Nokia's Ovi Store Off To Bumpy Start
So much for a grand opening. Just getting in the door of the Ovi Store, Nokia's answer to Apple's App Store, proved challenging as heavy traffic slowed the widely anticipated site during its official debut Monday.
Slow performance, a meager selection of applications and less-than-intuitive navigation were among various flaws cited by online critics during the global rollout of the Ovi Store, which Nokia first announced back in February.
Among the harshest reviews, TechCrunch declared the Ovi launch a "complete disaster" because of continued slowness, disappearing apps, and a poor user experience characterized by fruitless content searches and thin publisher profiles. Other reports indicated that some registered Ovi users and Nokia customers were having trouble gaining access to the service.
For its part, Nokia issued a statement Monday attributing the site's balky performance to high traffic demand. It addressed the problem by adding servers, "which resulted in intermittent performance improvements."
This marks an inauspicious start for the Finnish phone giant if it hopes to challenge Apple's dominant position in mobile apps with more than 1 billion downloads to date from the company's App Store. Opening with less than 700 paid or free items on offer, the Ovi Store also has a long way to go to catch up with the more than 35,000 that fill the App Store.
"This is still the early days but indeed it seems like it is not that easy to offer a seamless experience to a majority of consumers," said Thomas Husson, a Forrester Research analyst who covers the mobile space. When the Ovi Store was announced at the Mobile World Congress in February, Husson noted then that the quality and speed of execution would be a critical factor in its success.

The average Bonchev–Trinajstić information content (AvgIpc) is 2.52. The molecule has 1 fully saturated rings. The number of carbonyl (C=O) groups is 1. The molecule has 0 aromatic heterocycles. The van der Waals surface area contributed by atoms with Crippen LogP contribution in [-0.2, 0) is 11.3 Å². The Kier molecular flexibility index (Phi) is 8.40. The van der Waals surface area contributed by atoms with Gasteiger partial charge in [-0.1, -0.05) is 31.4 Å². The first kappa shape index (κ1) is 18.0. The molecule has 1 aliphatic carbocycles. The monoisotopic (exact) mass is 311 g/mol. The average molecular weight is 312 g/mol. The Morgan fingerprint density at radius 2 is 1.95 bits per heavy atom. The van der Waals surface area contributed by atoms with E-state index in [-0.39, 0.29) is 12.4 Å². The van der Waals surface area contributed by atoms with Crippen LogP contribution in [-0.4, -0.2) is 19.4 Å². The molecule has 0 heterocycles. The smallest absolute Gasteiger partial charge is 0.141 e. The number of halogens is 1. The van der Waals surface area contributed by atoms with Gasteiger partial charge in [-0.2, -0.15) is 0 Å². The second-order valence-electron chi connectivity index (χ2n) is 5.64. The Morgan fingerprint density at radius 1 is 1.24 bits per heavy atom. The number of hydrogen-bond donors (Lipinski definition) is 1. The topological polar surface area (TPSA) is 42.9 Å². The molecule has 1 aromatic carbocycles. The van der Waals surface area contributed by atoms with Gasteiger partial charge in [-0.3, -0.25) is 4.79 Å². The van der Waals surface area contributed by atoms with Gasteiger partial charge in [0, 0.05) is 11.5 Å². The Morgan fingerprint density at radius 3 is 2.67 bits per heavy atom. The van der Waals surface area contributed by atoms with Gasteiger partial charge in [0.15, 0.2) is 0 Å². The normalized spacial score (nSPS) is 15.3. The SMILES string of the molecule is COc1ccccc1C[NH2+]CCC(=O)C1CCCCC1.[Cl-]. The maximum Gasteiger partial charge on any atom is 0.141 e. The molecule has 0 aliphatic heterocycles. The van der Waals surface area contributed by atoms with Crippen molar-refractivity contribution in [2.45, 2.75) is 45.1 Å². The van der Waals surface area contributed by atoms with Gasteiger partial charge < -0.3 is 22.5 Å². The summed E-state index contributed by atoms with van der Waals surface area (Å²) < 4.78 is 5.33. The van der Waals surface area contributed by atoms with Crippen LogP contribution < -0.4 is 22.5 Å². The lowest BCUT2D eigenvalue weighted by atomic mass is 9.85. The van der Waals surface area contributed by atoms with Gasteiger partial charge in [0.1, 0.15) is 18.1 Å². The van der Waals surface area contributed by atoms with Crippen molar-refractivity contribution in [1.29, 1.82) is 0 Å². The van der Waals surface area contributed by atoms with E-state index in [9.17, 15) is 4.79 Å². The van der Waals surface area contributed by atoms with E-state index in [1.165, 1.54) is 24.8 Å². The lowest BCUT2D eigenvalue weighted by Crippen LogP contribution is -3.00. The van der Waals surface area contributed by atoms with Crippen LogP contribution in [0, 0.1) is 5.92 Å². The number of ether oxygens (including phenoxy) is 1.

Nokia has already stumbled in its bid to expand into mobile services with its N-Gage mobile games offering, and music download service--Comes With Music -- failing to gain traction with consumers. Music and games will still be offered separately, but the Ovi Store will combine those content categories with apps, videos, podcasts and location-based services, among others.
Boosting its mobile services business through the Ovi Store would help Nokia offset slower sales in its device business. The company reported its first-ever pre-tax loss in the first quarter, and is slashing costs in its device division by more than $900 million because of falling phone demand.
Mobile phone sales worldwide dropped 8.6% in the first quarter compared to the year-earlier period, according to Gartner. Smartphone sales continued to grow, however, increasing 12.7% from a year ago. While still the biggest mobile phone maker by far, Nokia in the first quarter saw its market share slip from 39% to 36.2%, as No. 2 Samsung increased from 14.4% to 19.1%.
Husson and other analysts have pointed out that Nokia has a big advantage over Apple in the sheer scale of its user base -- selling 93 million devices in the first quarter alone compared to the approximately 20 million iPhones sold to date. That opportunity could be especially compelling to app developers, who will get the same 70% cut of Ovi Store sales as they do from App Store sales.
Nokia said Monday it was making the Ovi Store available to 50 million mobile customers globally across more than 50 devices, including the latest version of its flagship N97 phone. AT&T, which is also the iPhone's service provider, confirmed it will launch the Ovi Store for U.S. customers later in the year.